Archive for July, 2008

C++ Smart pointers

July 30, 2008

What are pointers? A way of indirectly refer a memory location together with a hint about the type, a hint that the compiler uses to restrict operations on the memory location. They can point to compiler controlled memory (e.g. stack) or programmer controlled memory (dynamically allocated on heap/free store).
The main benefit offered by dynamically allocated memory is that they allow programmers to control the scope of a certain memory location, be it object/POD type/raw memory. In contrast, the scope of automatic or stack based objects/memory is maintained by the compiler and the scope is very clear (basically the inner most {} block).
With the benefit comes the main drawback … that it’s the programmer’s responsibility to allocate and de-allocate. And since that’s not always trivial, in C++ (which doesn’t have garbage collection), smart people have invented smart pointer.

A smart pointer is composed of a part that’s dynamically allocated (the pointer) and a part that’s on the stack which gives it the ‘smartness’. When the part on the stack goes out of scope (controlled by the compiler), it drags out of scope the dynamic part as well. Its purpose is to avoid leaking the memory pointed by the pointer in the ubiquitous scenario where the programmer doesn’t cover all the corner cases (and the corner cases increased dramatically with the introduction of exceptions in C++).

A C++ smart pointer looks something like:

class smartPtr
   smartPtr(pointer* ptr)
     store ptr
     take ownership of the pointed memory/object
     deallocate ptr (calls destructors of objects)

Taking the ownership of the allocated memory is the how the smart pointer operates. However, there are problems: What if two smart pointers try to get the ownership of the same allocated memory. Well, that’s bad and it should not be allowed. There are two main cases when this scenario can happen:

1. The programmer explicitly creates two smart pointers and initializes them with the same pointer
This is obviously a programming error and not much we can do about it except educating programmers and firing the ones that fail to learn.

2. The compiler creates copy of the smartPtr (via copy constructor, or operator=)
The compiler creates such copies when the programmer explicitly calls these two operations or in some cases where it needs to create implicit copies (returning by value, passing parameters by value).
In this case, the smart pointer implementer CAN do something about it. And there are 3 main things he can do:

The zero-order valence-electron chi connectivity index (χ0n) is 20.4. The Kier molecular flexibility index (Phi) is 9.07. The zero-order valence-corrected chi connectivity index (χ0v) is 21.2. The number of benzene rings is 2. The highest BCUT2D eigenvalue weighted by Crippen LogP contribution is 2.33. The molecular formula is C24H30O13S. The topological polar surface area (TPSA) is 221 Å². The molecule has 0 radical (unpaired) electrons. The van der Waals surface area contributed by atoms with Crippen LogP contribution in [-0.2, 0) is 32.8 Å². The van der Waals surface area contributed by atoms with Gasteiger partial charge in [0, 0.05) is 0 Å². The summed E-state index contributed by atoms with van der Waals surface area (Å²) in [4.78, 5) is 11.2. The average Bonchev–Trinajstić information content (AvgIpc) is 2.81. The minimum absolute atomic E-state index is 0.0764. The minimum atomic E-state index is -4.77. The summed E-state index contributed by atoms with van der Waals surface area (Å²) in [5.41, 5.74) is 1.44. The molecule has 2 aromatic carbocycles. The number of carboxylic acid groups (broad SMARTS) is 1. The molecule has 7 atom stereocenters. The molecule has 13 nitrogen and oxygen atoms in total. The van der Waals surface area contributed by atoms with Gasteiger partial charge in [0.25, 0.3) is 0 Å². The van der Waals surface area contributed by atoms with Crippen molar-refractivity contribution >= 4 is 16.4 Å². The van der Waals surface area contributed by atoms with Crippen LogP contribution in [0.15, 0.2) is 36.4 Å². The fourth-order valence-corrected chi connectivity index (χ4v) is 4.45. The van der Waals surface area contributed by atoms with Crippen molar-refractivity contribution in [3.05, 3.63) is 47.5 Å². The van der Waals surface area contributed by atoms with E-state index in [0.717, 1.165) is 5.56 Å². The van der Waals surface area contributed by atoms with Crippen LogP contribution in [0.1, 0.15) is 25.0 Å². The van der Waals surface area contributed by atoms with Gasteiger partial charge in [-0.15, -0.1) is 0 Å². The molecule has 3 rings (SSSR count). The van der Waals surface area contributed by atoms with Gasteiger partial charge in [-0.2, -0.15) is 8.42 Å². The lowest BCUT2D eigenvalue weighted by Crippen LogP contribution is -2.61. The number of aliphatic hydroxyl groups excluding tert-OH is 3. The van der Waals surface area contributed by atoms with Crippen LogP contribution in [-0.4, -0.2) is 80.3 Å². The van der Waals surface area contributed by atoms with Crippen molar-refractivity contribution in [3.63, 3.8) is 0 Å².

a. Disallow copy constructor/operator= for the smart pointers
This is the safest option. However, it’s also the most limiting and users will soon shun the implementation because of that.

b. Transfer ownership to the new smart pointer from the old
As such, even if you have multiple copies, only one actually has the ownership. This work nicely when returning values from functions, as you want to transfer the ownership in that case anyway. It doesn’t work well with passing parameters to functions as the programmer needs to remember that after passing it by value, she can’t do anything else with the smart pointer. It’s also impossible to use in STL containers as STL is allowed to make copies of objects it holds in containers. Such a smart pointer will lose the ownership of the pointed memory in such operations.

An example of such approach is the std::auto_ptr part of STL.

c. Maintain a reference count
This strategy is must better as the smart pointer tracks how many pointers point to the allocated memory/object. It only deallocates when the last smart pointer goes out of scope. The only problem with this approach is when you end up with circular dependencies between reference counted objects. When there is such a circular dependency, none of the memory allocated in the circular dependency is de-allocated. These circular dependencies are not uncommon.

An example of such approach is the boost::shared_ptr part of boost.

Deperation, thy name … Vista

July 29, 2008

I mean Mojave. I mean Vista. I really mean Vista.
As someone already mentioned, the experiment uses Adobe Flash and not Silverlight. Or could you be convinced it’s really Silverlight too?

A solution – part III (final)

July 22, 2008

So adding everything up…

We’re going to read the extents one by one into memory. As we read an extent, we’ll break it up into a set of non-overlapping extents, each holding a counter of how many overlapping extents contain it.
Having non-overlapping extents means that in fact we’re ordering the extents. In the previous example, we have A < C < B < D. This ordering allows us to use data structures that order their elements, a binary tree for instance. Each ‘side’ of the extent becomes a node in the binary tree. And each node can store the number of extents including the extent either to its right or to its left. To be able to use lower_bound, we’ll store the number of extents including the extent to the left of the node value.